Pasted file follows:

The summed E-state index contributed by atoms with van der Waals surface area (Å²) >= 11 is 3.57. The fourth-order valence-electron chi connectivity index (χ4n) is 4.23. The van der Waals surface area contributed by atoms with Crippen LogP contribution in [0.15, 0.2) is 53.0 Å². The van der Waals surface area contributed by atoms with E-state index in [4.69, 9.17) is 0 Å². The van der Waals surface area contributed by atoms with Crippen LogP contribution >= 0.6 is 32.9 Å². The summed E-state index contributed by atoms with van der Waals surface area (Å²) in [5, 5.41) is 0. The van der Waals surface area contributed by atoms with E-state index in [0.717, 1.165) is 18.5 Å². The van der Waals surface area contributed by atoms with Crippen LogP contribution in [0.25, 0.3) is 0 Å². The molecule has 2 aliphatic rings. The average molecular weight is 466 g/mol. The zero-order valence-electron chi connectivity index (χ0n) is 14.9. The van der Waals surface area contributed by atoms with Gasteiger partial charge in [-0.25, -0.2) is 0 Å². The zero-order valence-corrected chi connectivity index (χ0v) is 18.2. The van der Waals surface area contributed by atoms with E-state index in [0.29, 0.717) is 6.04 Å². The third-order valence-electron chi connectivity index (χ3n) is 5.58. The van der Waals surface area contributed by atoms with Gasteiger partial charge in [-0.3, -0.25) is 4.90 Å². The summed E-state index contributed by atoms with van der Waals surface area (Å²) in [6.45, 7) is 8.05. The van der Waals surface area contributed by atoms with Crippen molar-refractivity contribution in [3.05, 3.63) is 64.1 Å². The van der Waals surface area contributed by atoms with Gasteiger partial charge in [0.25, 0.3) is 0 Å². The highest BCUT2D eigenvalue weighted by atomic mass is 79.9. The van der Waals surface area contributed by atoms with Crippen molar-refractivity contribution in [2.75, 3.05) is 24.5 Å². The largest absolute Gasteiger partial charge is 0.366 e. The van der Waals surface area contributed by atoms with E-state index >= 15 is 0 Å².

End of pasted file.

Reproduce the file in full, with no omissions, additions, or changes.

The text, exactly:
The summed E-state index contributed by atoms with van der Waals surface area (Å²) >= 11 is 3.57. The fourth-order valence-electron chi connectivity index (χ4n) is 4.23. The van der Waals surface area contributed by atoms with Crippen LogP contribution in [0.15, 0.2) is 53.0 Å². The van der Waals surface area contributed by atoms with E-state index in [4.69, 9.17) is 0 Å². The van der Waals surface area contributed by atoms with Crippen LogP contribution >= 0.6 is 32.9 Å². The summed E-state index contributed by atoms with van der Waals surface area (Å²) in [5, 5.41) is 0. The van der Waals surface area contributed by atoms with E-state index in [0.717, 1.165) is 18.5 Å². The van der Waals surface area contributed by atoms with Crippen LogP contribution in [0.25, 0.3) is 0 Å². The molecule has 2 aliphatic rings. The average molecular weight is 466 g/mol. The zero-order valence-electron chi connectivity index (χ0n) is 14.9. The van der Waals surface area contributed by atoms with Gasteiger partial charge in [-0.25, -0.2) is 0 Å². The zero-order valence-corrected chi connectivity index (χ0v) is 18.2. The van der Waals surface area contributed by atoms with E-state index in [0.29, 0.717) is 6.04 Å². The third-order valence-electron chi connectivity index (χ3n) is 5.58. The van der Waals surface area contributed by atoms with Gasteiger partial charge in [-0.3, -0.25) is 4.90 Å². The summed E-state index contributed by atoms with van der Waals surface area (Å²) in [6.45, 7) is 8.05. The van der Waals surface area contributed by atoms with Crippen molar-refractivity contribution in [3.05, 3.63) is 64.1 Å². The van der Waals surface area contributed by atoms with Gasteiger partial charge in [0.25, 0.3) is 0 Å². The highest BCUT2D eigenvalue weighted by atomic mass is 79.9. The van der Waals surface area contributed by atoms with Crippen molar-refractivity contribution in [2.75, 3.05) is 24.5 Å². The largest absolute Gasteiger partial charge is 0.366 e. The van der Waals surface area contributed by atoms with E-state index >= 15 is 0 Å².